Reverb Revisitations: John Fate is a Pathmaker of 2011 - Reverb

Reverb Revisitations: John Fate is a Pathmaker of 2011

Indie-rock drummer and audio engineer John Fate is a Pathmaker for 2011. Photo by Cyrus McCrimmon, The Denver Post.

Indie-rock drummer and audio engineer John Fate is a Pathmaker for 2011. Photo by Cyrus McCrimmon, The Denver Post.

With the economy still a wreck, the word “musician” will no doubt continue to be synonymous with “barista” or “waiter” in 2011. So how great does John Fate feel making a living in music?

“It feels like nothing else, man,” Fate said. He gets it.

Music dominates everything Fate does, from the tattoos that cover his arms and torso (mostly Clash lyrics and rock iconography) to his last name (an acronym taken from the name of one of his first bands). His primary goal in music is simple: to make people sound good.

He’s the drummer for two of Denver’s most exciting indie rock acts, Hindershot, and Jim McTurnan and the Kids that Killed the Man. And while he’s not much of a songwriter, he supports those he believes in with his time and passion. And that leads into his paying gig in music … and musical theater.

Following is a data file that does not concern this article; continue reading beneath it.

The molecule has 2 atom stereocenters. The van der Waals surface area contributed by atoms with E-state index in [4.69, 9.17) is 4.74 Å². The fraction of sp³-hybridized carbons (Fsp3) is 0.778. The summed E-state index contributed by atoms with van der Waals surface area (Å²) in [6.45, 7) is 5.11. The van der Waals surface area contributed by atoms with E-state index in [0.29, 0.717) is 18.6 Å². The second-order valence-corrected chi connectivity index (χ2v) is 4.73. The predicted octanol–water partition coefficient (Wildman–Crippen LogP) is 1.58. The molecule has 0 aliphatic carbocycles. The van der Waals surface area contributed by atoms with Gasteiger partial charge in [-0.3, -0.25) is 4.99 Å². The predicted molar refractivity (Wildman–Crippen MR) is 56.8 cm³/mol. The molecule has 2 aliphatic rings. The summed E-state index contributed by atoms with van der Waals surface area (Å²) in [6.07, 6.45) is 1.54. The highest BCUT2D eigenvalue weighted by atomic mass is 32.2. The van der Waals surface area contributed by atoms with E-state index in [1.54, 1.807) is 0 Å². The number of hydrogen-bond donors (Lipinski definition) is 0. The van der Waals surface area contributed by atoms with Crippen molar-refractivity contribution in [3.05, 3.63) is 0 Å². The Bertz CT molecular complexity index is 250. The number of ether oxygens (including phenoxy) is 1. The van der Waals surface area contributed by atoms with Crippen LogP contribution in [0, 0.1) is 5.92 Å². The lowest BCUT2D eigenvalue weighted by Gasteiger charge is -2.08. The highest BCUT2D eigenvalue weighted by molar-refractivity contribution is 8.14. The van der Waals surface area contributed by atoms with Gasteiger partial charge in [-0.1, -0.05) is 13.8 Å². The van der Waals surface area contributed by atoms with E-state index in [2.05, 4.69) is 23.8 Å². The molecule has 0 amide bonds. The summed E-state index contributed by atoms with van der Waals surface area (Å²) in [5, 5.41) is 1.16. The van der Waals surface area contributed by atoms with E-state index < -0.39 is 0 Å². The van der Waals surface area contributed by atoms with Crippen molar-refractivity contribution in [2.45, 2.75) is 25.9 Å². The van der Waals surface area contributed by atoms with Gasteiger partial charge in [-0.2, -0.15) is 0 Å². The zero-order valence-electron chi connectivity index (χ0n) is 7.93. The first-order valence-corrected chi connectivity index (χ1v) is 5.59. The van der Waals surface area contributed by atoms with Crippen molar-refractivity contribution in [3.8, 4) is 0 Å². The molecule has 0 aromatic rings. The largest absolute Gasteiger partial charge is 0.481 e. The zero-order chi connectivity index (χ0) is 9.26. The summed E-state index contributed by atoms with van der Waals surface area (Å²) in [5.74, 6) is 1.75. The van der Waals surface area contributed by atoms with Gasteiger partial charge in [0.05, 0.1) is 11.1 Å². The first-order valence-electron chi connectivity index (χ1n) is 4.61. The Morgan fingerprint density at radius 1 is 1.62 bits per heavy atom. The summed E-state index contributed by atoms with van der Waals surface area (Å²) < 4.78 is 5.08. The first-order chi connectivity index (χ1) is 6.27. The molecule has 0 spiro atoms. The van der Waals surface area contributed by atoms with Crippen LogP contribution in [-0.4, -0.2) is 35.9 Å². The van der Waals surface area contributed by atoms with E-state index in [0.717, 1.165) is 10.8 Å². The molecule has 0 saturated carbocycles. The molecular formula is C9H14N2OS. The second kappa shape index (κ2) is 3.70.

Fate, who will graduate from the University of Colorado at Denver in May with an audio engineering degree, works the board at the Littleton Town Hall Arts Center, where he has run sound for the past two musicals (edgy “Rent” and traditional “White Christmas”) and is on deck for the next production, “The 25th Annual Putnam County Spelling Bee.”

“With the amount of talent that’s out there on the theater’s stage, it’s an honor to be able to turn up their talent,” Fate said. “I’m just a rock ‘n’ roll drummer, and that’s it. But these people are singing and dancing and I’m enhancing what they’re doing.”

Fate owes his current happiness to his past, which included three years of nonstop touring with Florida-based hardcore bands Five Across the Eyes (F.A.T.E., get it?) and Twenty Four Hours to Live. After ruining himself on off-balance PAs and a Taco Bell diet, Fate’s parents persuaded him to give college a try. And with that, he moved to Denver, rented an apartment a couple blocks from Denver rock hub the Hi-Dive from his grandmother — who remains one of his greatest inspirations — and enrolled at UCD.

“The whole reason I got into the music program was because it was the closest thing I could find to drumming — and I’ve always wanted drumming, or just being in a band, to be my job,” said Fate. “We know that that doesn’t pan out most of the time, so this is the second-best thing for me.”

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Ricardo Baca is the founder and co-editor of Reverb and an award-winning critic and journalist at The Denver Post.

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